Essay by ValsinatCollege, UndergraduateA+, November 2003

download word file, 10 pages 4.0 1 reviews

Downloaded 152 times

Yugoslavia. As a nation, Yugoslavia was established in 1918, after World War I. Its core was SERBIA (which had already been independent), joined by Montenegro (another independent country) and former Austro-Hungarian areas inhabited by southern Slavic peoples. On the eve of World War II, Yugoslavia had a population of 15,500,500, 43 percent of whom were Serbs, 34 percent Croats, 7 percent Slovenes, and 7 percent Macedonians; the rest were Germans, Hungarians, Albanians, Jews, and Gypsies. By religion, 49 percent belonged to the Orthodox church, 37 percent were Catholics, 11 percent Moslems, 2 percent Protestants, and 0.5 percent Jews.1

According to the 1922 constitution, Yugoslavia was to be a unified state, headed by the Serbian Royal House of Karageorgevic; in practice, the largest single ethnic group, the Serbs, ruled the other peoples, creating a situation that became a source of constant tension. The major opposition to the Serbs came from the Croats, the second largest group in the country.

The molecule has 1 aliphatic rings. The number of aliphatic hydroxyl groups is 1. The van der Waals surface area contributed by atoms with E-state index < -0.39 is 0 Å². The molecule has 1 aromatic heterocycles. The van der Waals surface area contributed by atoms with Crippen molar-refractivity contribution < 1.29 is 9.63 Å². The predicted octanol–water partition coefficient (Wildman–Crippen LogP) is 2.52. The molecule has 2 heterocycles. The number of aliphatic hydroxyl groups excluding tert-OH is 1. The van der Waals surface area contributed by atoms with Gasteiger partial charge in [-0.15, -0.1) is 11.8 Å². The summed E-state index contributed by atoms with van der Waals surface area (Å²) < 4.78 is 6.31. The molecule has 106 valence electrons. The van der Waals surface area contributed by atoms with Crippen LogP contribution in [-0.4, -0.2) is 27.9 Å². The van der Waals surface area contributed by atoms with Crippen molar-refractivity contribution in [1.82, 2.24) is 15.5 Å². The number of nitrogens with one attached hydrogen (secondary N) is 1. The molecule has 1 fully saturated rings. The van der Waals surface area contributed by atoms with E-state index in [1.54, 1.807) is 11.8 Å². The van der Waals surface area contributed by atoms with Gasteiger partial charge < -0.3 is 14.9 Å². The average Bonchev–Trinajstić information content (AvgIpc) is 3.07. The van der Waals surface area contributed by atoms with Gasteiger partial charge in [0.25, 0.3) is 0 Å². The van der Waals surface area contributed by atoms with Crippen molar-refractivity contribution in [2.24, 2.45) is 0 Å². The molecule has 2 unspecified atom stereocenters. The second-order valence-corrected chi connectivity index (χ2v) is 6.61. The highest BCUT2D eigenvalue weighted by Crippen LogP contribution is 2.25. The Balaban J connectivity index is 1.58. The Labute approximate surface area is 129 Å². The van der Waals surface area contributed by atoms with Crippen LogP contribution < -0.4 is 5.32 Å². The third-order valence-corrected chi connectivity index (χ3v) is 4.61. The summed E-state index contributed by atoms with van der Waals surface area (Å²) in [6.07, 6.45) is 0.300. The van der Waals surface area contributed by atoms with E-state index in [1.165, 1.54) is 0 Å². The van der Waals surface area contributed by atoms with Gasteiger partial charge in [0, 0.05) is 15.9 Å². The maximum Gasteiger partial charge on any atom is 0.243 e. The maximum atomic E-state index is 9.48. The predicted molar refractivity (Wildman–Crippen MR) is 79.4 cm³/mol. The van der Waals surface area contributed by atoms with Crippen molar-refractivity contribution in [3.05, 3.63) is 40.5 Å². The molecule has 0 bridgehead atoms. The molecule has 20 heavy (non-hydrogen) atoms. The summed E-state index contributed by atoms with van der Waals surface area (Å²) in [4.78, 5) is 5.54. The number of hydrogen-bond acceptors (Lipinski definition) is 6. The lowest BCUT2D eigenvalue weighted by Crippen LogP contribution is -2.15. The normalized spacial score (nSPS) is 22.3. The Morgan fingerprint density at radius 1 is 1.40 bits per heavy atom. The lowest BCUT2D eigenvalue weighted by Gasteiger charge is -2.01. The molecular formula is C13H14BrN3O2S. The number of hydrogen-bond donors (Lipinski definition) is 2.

The ethnic differences were exacerbated by the economic gaps between the north of the country - Croatia and Slovenia, a relatively developed area - and the backward south; by the different religions, Orthodox versus Catholics, and by the conflicting national aspirations of the Serbs, on the one hand, and the Croatians and Macedonians, on the other. To these internal pressures were added pressures from beyond the country's borders: in the earlier years, from Italy and Hungary, which had irredentist claims on Yugoslav territory; and later, From Nazi Germany, as it developed its drive for the conquest of Europe. At the beginning of 1929, after the assassination of the Croatian leader Stjepan Radic, King Alexander seized power and created an authoritarian regime. In October 1934, Macedonian and Croatian nationalists assassinated Alexander in Marseilles, while on an official visit to France. Prince Pavel, who...